Sicko begins with an uninsured man who is sewing up a gash in his leg; another who was forced to choose which of two lopped off fingers to save. Moore then tells us that Sicko is not about them. It's about the 250 million who are insured, like Larry Smith, a former machinist, and his wife Donna, a former newspaper editor --- Americans who'd worked hard all their lives only to be forced to move into their daughter's tiny storage room after the co-pays for Larry's multiple heart attacks and Donna's cancer ate up their life savings and cost them their home. It's about the 9/11 rescue workers who travel to Cuba, receiving, free-of-charge, medical care their own ungrateful nation failed to provide at a price they could afford.
Physicians for a National Health Program (PNHP) reports "medical bills contribute to half of all personal bankruptcies. Three-fourths of those bankrupted had health insurance at the time they got sick or injured."
Sicko exposes the fundamental conflict that arises when for-profit carriers and HMOs resort to utilization review (UR) (a system in which insurance industry physicians who never see the patients are paid to second-guess the judgment of the physicians who directly provide health care) and a myriad of other devices to avoid authorizing or paying for necessary procedures --- a point underscored by the tearful Congressional testimony of former UR physician, Linda Pino, M.D., who noted that the UR physicians with the highest number of denials receive the largest bonuses and that she was promoted because she denied "an essential procedure" which "cost a man his life."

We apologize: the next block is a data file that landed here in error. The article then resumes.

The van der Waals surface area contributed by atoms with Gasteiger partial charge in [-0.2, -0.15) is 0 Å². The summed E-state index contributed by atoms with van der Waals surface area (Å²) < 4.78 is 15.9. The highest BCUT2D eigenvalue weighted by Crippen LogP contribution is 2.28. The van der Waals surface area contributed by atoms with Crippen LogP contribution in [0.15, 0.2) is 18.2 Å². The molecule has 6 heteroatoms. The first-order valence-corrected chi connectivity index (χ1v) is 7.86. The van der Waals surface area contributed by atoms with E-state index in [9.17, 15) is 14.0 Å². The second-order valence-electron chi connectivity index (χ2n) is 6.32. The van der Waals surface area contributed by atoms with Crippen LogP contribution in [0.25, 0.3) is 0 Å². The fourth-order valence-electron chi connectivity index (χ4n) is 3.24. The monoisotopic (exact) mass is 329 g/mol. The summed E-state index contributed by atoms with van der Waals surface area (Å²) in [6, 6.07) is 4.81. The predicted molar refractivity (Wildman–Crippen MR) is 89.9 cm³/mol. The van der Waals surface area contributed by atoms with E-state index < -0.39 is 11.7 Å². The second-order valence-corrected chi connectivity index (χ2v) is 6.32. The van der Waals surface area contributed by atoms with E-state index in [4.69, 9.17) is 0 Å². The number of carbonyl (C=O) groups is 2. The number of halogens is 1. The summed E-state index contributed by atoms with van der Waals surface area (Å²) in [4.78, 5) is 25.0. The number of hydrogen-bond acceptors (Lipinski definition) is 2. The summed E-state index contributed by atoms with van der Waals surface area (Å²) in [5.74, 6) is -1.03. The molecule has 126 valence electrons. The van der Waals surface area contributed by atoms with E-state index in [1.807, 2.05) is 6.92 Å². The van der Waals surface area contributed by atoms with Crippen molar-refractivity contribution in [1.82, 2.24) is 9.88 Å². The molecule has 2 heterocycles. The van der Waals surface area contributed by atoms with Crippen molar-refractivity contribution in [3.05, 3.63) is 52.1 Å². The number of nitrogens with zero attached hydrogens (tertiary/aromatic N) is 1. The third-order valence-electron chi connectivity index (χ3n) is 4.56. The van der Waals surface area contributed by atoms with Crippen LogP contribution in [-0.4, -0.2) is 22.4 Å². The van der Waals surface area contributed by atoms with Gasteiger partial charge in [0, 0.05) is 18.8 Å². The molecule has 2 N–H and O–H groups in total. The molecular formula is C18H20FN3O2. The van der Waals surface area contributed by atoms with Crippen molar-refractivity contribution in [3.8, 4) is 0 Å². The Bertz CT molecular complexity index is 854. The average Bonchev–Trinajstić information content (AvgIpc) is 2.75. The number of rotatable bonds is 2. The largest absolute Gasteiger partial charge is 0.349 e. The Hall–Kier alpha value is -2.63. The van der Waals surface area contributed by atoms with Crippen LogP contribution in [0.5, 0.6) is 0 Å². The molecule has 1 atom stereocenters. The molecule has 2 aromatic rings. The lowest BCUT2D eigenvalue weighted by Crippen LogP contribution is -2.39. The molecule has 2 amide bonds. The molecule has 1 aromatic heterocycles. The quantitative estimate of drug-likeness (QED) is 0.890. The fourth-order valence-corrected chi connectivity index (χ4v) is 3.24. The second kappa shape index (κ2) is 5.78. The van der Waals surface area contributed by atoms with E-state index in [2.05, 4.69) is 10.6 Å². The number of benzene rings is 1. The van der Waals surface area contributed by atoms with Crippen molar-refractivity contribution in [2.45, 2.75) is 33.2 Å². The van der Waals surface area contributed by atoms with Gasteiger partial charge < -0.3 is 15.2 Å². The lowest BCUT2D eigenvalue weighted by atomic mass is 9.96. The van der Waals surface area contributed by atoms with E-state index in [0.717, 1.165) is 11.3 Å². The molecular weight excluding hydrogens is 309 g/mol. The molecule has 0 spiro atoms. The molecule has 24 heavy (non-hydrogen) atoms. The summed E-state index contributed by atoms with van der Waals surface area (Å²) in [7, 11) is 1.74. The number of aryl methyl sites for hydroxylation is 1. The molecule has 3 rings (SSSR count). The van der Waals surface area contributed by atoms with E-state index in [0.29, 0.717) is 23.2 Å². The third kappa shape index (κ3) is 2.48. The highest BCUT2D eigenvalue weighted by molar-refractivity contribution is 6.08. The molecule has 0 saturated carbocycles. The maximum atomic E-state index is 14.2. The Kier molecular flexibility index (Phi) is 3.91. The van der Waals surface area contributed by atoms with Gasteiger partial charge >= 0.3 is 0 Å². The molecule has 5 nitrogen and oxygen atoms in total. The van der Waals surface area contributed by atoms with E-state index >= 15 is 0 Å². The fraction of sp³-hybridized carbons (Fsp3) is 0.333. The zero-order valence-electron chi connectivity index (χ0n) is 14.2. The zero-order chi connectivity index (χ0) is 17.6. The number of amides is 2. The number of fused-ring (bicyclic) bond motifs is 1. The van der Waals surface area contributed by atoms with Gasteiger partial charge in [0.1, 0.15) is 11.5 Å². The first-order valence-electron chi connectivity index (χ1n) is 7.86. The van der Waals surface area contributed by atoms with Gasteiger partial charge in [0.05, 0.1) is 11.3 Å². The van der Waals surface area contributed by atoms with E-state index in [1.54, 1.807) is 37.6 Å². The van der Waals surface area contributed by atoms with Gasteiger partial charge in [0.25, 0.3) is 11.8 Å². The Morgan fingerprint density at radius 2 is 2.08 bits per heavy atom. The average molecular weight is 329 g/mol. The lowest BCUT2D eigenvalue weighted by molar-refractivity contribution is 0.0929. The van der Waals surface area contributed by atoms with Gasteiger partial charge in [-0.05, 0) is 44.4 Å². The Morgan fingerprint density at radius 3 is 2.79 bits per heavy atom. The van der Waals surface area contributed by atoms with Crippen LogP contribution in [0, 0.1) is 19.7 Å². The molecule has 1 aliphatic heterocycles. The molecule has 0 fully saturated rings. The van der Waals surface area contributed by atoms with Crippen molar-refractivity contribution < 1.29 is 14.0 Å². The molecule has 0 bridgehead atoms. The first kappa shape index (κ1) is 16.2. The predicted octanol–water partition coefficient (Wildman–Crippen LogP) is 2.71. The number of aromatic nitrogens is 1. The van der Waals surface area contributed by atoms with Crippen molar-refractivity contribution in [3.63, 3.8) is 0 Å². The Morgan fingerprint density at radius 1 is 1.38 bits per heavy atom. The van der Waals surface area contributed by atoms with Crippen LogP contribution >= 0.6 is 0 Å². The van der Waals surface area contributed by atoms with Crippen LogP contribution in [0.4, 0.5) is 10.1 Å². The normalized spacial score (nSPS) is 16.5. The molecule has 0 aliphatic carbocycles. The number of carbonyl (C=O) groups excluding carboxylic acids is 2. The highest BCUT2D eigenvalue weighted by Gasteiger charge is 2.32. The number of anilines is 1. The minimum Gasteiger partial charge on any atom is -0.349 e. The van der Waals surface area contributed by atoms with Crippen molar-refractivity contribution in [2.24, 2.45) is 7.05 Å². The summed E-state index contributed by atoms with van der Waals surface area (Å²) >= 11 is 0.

Sicko reveals that a woman, rendered unconscious in an auto accident, was billed by her carrier for an ambulance ride to the hospital because it was not "pre-approved." "When was I supposed to get approval," she asked, "after I gained consciousness; while I was in the hospital?" The film portrayed the grief of a young widow whose husband died of cancer after their HMO repeatedly denied procedures as "unnecessary" or "experimental," including a bone marrow transplant from his younger brother. In Sicko, we see a distraught young mother whose toddler died because her HMO refused to permit a local hospital to provide vital emergency care.
How can we mourn the loss of 3,000 on 9/11, yet tolerate a dysfunctional health care system that kills 18,000 uninsured each year plus countless others who were denied needed care simply to protect the obscene wealth of a few CEOs?
As the above-cited PNHP article reveals, the irrationality and waste of the deadly US health care system is underscored by the statistics. In the US 31% of all health care costs goes to the parasitic middle men --- for profit carriers and HMOs. Canada, a single-payer country, devotes just 1.3% to administrative costs. Daniel Wirt, MD reports that the 31% translates to "more than $350 billion per year, provides no health care: it is consumed by enormous administrative costs, profits for investors and shareholders, and large salaries for managers of these for-profit insurance companies."
Americans pay nearly double what people pay for health care in single-payer countries, yet the World Health Organization ranks the US as 37th in the delivery of health care services.